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It can make more sense to build new renewable capacity than run old coal plants (bloomberg.com)
99 points by backtobecks 5 days ago | hide | past | web | favorite | 120 comments

"[Wind and solar are] even close to being competitive with the marginal costs of running the coal and nuclear plants we already have."

Is that still true without incentives, green grants, rebates, and tax credits? Because without all of that and with mountains of red tape nuclear still produces energy at the lowest cost, and without emitting any CO2.

Are you sure about that? You should look at the fortunes of the engineering groups McDermott, CB&I, and Shaw and how the cost overruns associated with the Westinghouse contributed to so much trouble for those EPC companies and Toshiba. Nuclear has two big problems: difficulty with costs of constructing new plants and currently completely externalized storage of spent fuel. The latter is poorly defined and understood, even though some people would like to give the appearance otherwise.

The cost for dealing with the spent fuel isn't externalized. The problem is that the government promised to deal with the waste, charged a fee for doing so, forbade utilities from dealing with the waste themselves (Nuclear Waste Policy Act of 1982), and then... did nothing.

That little bit of waste can be dealt with, and comparatively cheaply. Think about it, you can produce 8TWh of electricity, sell it for maybe $400M, and you only have to deal with one ton of waste. That's not a big deal, but doing it is illegal.

Don't blame the industry for a dysfunctional government.

> Don't blame the industry for a dysfunctional government.

The Utilizes got exactly what they wanted from the government in this case. Complete externalization of the problem for a nominal fee. The government also capped their liability so they could buy insurance. No insurance, no financing.

> Complete externalization of the problem for a nominal fee.

If you call $750MM/year a nominal fee, your definition of nominal is maybe a bit non-standard?


What's the total liability for the maximum area of land rendered unusable by a nuclear plant accident?

Less than a Dam

This is my favourite comment of the day

Someone has to deal with it, and everyone I've read who is a publicly recognized expert in the field says it is actually a hard problem. So blame government if you want, but ultimately someone is accountable for it and it's externalized cost until that is address by whomever.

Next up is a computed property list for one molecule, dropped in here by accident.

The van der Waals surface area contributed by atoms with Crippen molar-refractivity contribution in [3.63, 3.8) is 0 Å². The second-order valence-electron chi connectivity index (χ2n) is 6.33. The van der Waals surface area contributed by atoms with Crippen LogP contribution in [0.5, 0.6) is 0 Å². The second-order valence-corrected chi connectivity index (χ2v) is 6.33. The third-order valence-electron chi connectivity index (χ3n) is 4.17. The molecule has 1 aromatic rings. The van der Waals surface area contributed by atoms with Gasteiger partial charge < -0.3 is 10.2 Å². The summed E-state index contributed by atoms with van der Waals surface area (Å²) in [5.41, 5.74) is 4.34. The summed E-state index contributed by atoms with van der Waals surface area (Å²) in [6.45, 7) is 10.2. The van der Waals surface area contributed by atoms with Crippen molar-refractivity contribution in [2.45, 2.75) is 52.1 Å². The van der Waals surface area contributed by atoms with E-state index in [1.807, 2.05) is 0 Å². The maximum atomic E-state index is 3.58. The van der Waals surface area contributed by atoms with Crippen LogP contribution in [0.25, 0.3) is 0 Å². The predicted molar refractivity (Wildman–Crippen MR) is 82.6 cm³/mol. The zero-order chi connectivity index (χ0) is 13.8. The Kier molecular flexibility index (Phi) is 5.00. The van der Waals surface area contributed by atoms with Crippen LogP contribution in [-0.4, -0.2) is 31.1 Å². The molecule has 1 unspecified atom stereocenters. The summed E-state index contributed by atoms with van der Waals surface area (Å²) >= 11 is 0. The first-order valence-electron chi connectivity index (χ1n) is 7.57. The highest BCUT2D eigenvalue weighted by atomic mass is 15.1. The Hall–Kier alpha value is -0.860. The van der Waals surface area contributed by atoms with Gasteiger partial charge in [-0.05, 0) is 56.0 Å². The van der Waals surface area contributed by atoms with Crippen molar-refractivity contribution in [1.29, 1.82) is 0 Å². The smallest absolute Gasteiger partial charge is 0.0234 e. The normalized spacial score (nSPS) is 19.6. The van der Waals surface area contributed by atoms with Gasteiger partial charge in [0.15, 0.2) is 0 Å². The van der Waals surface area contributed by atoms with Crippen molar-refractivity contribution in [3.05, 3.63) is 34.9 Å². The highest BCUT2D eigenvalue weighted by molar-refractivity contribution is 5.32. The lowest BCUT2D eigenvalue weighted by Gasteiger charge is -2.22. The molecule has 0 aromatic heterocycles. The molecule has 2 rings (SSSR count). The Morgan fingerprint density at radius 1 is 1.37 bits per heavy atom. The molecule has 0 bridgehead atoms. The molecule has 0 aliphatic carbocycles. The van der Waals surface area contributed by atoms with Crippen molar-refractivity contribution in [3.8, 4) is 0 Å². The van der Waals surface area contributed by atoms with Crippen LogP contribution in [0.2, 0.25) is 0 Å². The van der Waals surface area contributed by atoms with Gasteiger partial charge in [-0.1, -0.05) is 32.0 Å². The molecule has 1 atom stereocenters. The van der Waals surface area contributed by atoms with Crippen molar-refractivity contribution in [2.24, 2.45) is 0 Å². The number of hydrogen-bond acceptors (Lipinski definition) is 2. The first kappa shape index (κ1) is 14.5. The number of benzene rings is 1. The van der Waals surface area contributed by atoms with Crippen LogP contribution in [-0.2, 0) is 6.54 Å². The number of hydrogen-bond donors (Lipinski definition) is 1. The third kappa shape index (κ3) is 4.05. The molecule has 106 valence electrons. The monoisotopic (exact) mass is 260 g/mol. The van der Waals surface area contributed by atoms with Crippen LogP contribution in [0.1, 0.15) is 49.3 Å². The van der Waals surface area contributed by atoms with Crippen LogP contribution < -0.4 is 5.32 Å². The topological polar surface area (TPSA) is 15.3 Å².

So I guess Dr. Charles E. Till is not an expert or at least not publicly recognized?

And while "the waste problem" is arguably unsolved thanks to government incompetence, currently the waste is being managed by the utilities. So far, no cost has been externalized.

"Oh yeah, maybe now, but future generations!" Maybe future generations will elect a government that gets out of the way of engineers trying to solve the problem.

IFR isn't easy or solved. Seems like government is the only one funding Gen IV breeder reactor research, as well as Argonne National Lab and Dr. Till's work there, so I think government is doing their part. Until it's solved it isn't. When the facts change, I will change my mind.

Both Moltex Energy and Elysium Industries are developing fast waste burners, and both are privately funded. Neither operates in the USA, though, because that's where the government gets in the way. The US government defunded the IFR project completely back in 1994. (It was too close to building a demonstration plant.)

> I think government is doing their part

This incompetent government declared in 1987 that there is exactly one solution to "the waste problem", and that's Yucca Mountain, categorically ruling out any sane solution (i.e. recycling). Now even Mt. Yucca isn't funded anymore. What part is this government doing exactly?

> When the facts change, I will change my mind.

Bullshit. You will continue to claim that the cost of waste disposal, which is implied to be approximately infinite, was externalized, when in fact it's neither.

is there any reason why we can't conceivably jettison nuclear waste out of orbit?

Because there is no need to. The radioactive material wasn't a problem before it was dug out of the soil. It's not a problem if it returns to where it came from. The problem is that most government try to find an idiotic central storage location instead of simply distributing the spent fuel over many locations.

Oh yeah sounds easy until someone digs it out again and puts it in a bomb.

Or it leaks and reaches our water...